Centrostephanus longispinus, the Hatpin Urchin (a.k.a. Long-Spined Sea Urchin), is a species of sea urchin which occurs mainly in the Mediterranean Sea but also on the continental shelf on either side of the Atlantic Ocean.
The name originates from the Greek words ‘centro’ meaning needle, ‘stephan’ meaning crown and ‘longispinus’ meaning long spines. Therefore, the literal translation of its scientific name is “Crown of Long Spiny Needles”!
Centrostephanus longispinus has a small central test and spines up to 30 centimetres in length. These are toxic and can cause a painful sting. The spines are of varying length and are mobile and used for locomotion. There are a number of club-shaped spines on the oral (lower) surface, a characteristic that this species shares with Centrostephanus besnardi and Centrostephanus coronatus but not other members of the genus.
These spines are reddish brown and are tipped with purple or pink pigment. The subspecies Centrostephanus longispinus longispinus has spines banded in purple on a pale green, buff or whitish background. Juvenile Centrostephanus longispinus rubricingulus have reddish-brown spines on a pale background while adults have either their spines banded in brown on pale brown or uniformly dark-coloured spines. It has been shown that Centrostephanus longispinus has chromatophores (pigment bearing structures in cells) which are sensitive to light. By changing their shape, these alter the colour of the animal, which is changed from a night-time black to a daytime greyish brown.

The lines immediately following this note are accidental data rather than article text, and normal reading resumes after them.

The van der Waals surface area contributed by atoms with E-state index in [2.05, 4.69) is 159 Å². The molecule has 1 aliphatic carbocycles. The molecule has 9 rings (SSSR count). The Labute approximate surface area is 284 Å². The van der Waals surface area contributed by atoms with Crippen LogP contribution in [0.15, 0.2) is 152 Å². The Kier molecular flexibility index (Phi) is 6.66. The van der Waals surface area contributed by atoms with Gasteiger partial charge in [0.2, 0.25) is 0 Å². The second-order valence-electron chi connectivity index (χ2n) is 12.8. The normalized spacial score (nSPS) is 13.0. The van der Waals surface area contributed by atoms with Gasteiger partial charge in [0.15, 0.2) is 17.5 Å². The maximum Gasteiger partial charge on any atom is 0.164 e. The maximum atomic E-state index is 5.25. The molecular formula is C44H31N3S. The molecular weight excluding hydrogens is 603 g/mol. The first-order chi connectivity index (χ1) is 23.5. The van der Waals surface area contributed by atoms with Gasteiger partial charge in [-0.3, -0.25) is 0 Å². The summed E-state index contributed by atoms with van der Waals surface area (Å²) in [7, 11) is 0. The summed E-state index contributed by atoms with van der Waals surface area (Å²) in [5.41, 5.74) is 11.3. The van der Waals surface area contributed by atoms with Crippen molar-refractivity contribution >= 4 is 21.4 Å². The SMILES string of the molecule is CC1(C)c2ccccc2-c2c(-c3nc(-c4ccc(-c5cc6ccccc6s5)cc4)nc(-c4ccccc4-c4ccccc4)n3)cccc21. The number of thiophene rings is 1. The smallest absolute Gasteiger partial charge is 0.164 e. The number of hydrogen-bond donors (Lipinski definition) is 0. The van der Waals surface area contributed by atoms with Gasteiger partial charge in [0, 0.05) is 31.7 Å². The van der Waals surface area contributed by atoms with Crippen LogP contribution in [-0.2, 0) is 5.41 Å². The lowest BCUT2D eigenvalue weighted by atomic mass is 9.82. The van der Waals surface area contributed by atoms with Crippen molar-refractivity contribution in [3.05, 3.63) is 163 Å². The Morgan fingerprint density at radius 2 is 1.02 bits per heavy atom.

The depth range of the Hatpin Urchin is between 40 and 210 metres. It avoids direct sunlight and this is why it is found on hard substrates, cavities and rock crevices. These sea urchins are not usually found on living reefs, perhaps because there is seldom macro-algae growing there or because predatory fish hiding among the coral heads consume the juvenile sea urchins. In the Caribbean Sea and the Gulf of Mexico, this urchin is usually found on algae or on broken coral substrates, particularly the rubble remains of dead ivory bush coral (Oculina varicosa). It forms part of a species-rich community which includes other sea urchins, mollusks, polychaete worms, crabs and encrusting organisms.
Studies and examination of the contents of this urchin’s stomach have shown that Centrostephanus longispinus largely feeds on several species of red algae. At times of year when this is not available it probably eats small invertebrate prey. In the laboratory they will feed on the seagrass Thalassia testudinum and may attack the starfish Narcissia trigonaria if hungry enough.
Reproduction is sexual and external. Individuals have separate sexes. During the breeding season it is possible to observe groups of male and female individuals. Each one then emits its gametes in the form of clouds, in response to pheromone emissions.
Fertilization takes place in full water and, after division of the egg, will result in a pelagic larva, larva pluteus. The appearance is very different from the adult, which will progressively evolve towards its final form. Juvenile individuals are even rarer than their parents. Their growth would be 1 millimeter per month. Their arrival near the coast would remain episodic and sometimes spaced a few years.
Photo taken by Brian Azzopardi